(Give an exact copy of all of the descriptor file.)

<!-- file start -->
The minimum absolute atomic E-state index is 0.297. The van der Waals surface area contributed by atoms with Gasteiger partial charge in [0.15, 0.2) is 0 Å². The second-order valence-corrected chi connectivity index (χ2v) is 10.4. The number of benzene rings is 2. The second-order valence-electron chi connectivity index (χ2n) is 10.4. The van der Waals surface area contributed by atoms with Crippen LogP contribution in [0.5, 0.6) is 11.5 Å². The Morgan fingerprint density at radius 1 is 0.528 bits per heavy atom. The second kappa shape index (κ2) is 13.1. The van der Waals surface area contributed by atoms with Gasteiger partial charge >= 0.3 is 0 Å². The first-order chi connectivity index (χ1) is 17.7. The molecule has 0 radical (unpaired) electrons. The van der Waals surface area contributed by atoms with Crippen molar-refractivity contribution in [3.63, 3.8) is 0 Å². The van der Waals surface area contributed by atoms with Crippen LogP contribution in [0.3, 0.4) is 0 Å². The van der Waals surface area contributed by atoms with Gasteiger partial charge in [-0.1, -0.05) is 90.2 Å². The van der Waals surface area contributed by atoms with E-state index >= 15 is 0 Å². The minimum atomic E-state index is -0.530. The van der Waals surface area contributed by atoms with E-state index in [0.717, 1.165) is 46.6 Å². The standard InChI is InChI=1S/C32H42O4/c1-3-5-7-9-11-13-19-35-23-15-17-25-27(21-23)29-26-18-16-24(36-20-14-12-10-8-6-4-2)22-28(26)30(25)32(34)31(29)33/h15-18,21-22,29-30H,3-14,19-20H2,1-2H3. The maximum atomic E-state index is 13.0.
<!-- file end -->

The minimum absolute atomic E-state index is 0.297. The van der Waals surface area contributed by atoms with Gasteiger partial charge in [0.15, 0.2) is 0 Å². The second-order valence-corrected chi connectivity index (χ2v) is 10.4. The number of benzene rings is 2. The second-order valence-electron chi connectivity index (χ2n) is 10.4. The van der Waals surface area contributed by atoms with Crippen LogP contribution in [0.5, 0.6) is 11.5 Å². The Morgan fingerprint density at radius 1 is 0.528 bits per heavy atom. The second kappa shape index (κ2) is 13.1. The van der Waals surface area contributed by atoms with Gasteiger partial charge >= 0.3 is 0 Å². The first-order chi connectivity index (χ1) is 17.7. The molecule has 0 radical (unpaired) electrons. The van der Waals surface area contributed by atoms with Crippen molar-refractivity contribution in [3.63, 3.8) is 0 Å². The van der Waals surface area contributed by atoms with Crippen LogP contribution in [0.3, 0.4) is 0 Å². The van der Waals surface area contributed by atoms with Gasteiger partial charge in [-0.1, -0.05) is 90.2 Å². The van der Waals surface area contributed by atoms with E-state index >= 15 is 0 Å². The minimum atomic E-state index is -0.530. The van der Waals surface area contributed by atoms with E-state index in [0.717, 1.165) is 46.6 Å². The standard InChI is InChI=1S/C32H42O4/c1-3-5-7-9-11-13-19-35-23-15-17-25-27(21-23)29-26-18-16-24(36-20-14-12-10-8-6-4-2)22-28(26)30(25)32(34)31(29)33/h15-18,21-22,29-30H,3-14,19-20H2,1-2H3. The maximum atomic E-state index is 13.0.